Juliet (free pattern)

This was the first attempt at designing my own tatting lace pattern, and there was quite a bit of a learning curve!

The Inspiration

I love art history, so naturally I love museums and their archives. These days, much of a museum’s collections are online and it is easy for the public to access them. I could spend hours admiring all the beautiful things from the past, and there is always something to inspire me.

Early 17th Century lace collar from Genoa, Italy (metmuseum.org)

When I came across this beautiful Italian lace collar from the MET’s collection, I knew I wanted to do a dense motif as my first design.

After tatting the motifs and joining four of them together, I noticed that it had an intricate and romantic quality. So I named it after the heroine of Romeo and Juliet by Shakespeare.

The Process

I began by tatting what was in my head, wrote out the pattern, then drew it out. The actual tatting and writing of the pattern felt more natural to me, but it took a long time and many trial-and-errors with different methods to get the drawing done. I had a very particular look in mind. My goal was to make a drawing that was clean and easy to read but felt hand drawn. In the end, I was able to create something that felt right for me using Autodesk Sketchbook.

Still, this is a process that needs more experimentation. The output images for Sketchbook are JPGs so the quality suffers when enlarged, and my pattern-drawing abilities need more practice. But I am proud of myself for having completed it 🙂

The first attempt of the pattern was made using Aunt Lydia’s Size 20 thread, but I ended up tweaking the number of double stitches in the larger rings to give it a squarer edge. The final version was tatted with Lizbeth 40.

The final size of four motifs joined together was as follows:
9cm x 9cm (Aunt Lydia’s 20)
7cm x 7cm (Lizbeth 40)

The Pattern
Symbols & Abbreviations Key
+-Join and then make a picot
RWReverse Work
SSSwitch Shuttles
LJLock Join
JKJosephine Knot

– All small rings are 1-1-1-1-1-1 (5 picots total)
– All Josephine knots are 7 half stitches

Round 1

2 Shuttles with continuous thread

(Note: If you want to use 2 different colors, you should start by tying the thread together and hide the ends in the beginning so that you can continue onto round 2 without cutting the thread after round 1)

Ring A: 1-1-1-1-1-1 RW 
Chain B: 5 SS
Ring C (floating ring): 1-1-1-1-1-1 SS
Chain D: 5 RW

Repeat A through D 3 more times.

In the repeats, join the 3rd picots of Ring As to the 3rd picot of the first Ring A

End with LJ at the start of Round 1. 

Continue onto round 2 with RW, SS

Round 2

2 shuttles

Chain E: 10+-10 LJ (For +-, join to the 3rd picot of Ring C from previous round, and then make a picot directly on top of the join)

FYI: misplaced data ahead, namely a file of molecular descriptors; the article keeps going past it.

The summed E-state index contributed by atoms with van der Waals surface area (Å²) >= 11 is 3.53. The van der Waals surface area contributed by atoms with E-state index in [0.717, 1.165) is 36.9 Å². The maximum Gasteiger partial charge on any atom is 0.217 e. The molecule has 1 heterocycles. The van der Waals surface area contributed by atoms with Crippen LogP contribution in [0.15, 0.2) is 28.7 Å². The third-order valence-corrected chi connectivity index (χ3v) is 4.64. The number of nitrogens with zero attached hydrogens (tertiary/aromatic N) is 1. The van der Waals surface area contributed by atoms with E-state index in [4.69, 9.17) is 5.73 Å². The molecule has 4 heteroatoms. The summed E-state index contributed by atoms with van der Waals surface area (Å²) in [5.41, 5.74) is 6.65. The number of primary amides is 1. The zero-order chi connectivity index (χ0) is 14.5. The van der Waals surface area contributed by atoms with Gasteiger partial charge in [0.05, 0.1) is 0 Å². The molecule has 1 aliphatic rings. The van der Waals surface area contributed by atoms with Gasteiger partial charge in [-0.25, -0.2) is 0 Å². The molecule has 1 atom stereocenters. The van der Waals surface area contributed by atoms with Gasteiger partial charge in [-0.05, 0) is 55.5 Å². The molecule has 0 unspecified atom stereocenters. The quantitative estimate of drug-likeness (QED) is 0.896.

Repeat 3 more times.

Continue onto round 3.

Round 3

2 shuttles

(Note: Josephine Knots are always made with the second shuttle, so SS is not indicated) 

Chain F: 4 SS
Ring G: 1-1-1-1-1-1 SS
Chain H: 3 JK 4+-4 JK 3 SS
Ring I: 1-1-1-1-1-1 SS
Chain J: 4 LJ

Repeat F to J 3 more times.

In the repeats, join 3rd picot of Ring G to the 3rd picot of previous Ring I

For the last Ring I, 1-1-1+1-1-1 to close the round. End with the last Chain J.

Cut thread and tie ends.

Round 4

2 shuttles

Ring K: 1-1-1+1-1-1 RW
Chain L: 3-3 RW
Ring M: 1-1-1+1-1-1 RW
Chain N: 6-4-2 LJ to picot of Chain H from previous round. SS
Ring O: 2+4-6-6-4-2 SS
Chain P: 2+4-6 RW

Repeat K to P 3 more times.

Cut and tie ends.

I’ve only joined four motifs to form something that could be used as a coaster, but you can join as many as you want to make the square bigger.

Thank you for taking a look at my pattern. Please don’t forget to credit me if you decide to make it and share your work with others. Enjoy tatting! 🙃

4 responses to “Juliet (free pattern)”

    • I learn SO MUCH from your blog and your encouragement means a lot to me. Thank you! I am completely new at designing patterns and this whole blog thing, so I don’t yet know how everything works but I hope to get better 😊


  1. Welcome to the tatting design world!
    You did a very good job on making this pattern with all the details.
    Keep it up and can’t wait to see more beautiful work from you !

    Liked by 1 person

Leave a Reply

Fill in your details below or click an icon to log in:

WordPress.com Logo

You are commenting using your WordPress.com account. Log Out /  Change )

Twitter picture

You are commenting using your Twitter account. Log Out /  Change )

Facebook photo

You are commenting using your Facebook account. Log Out /  Change )

Connecting to %s

Create your website with WordPress.com
Get started
%d bloggers like this: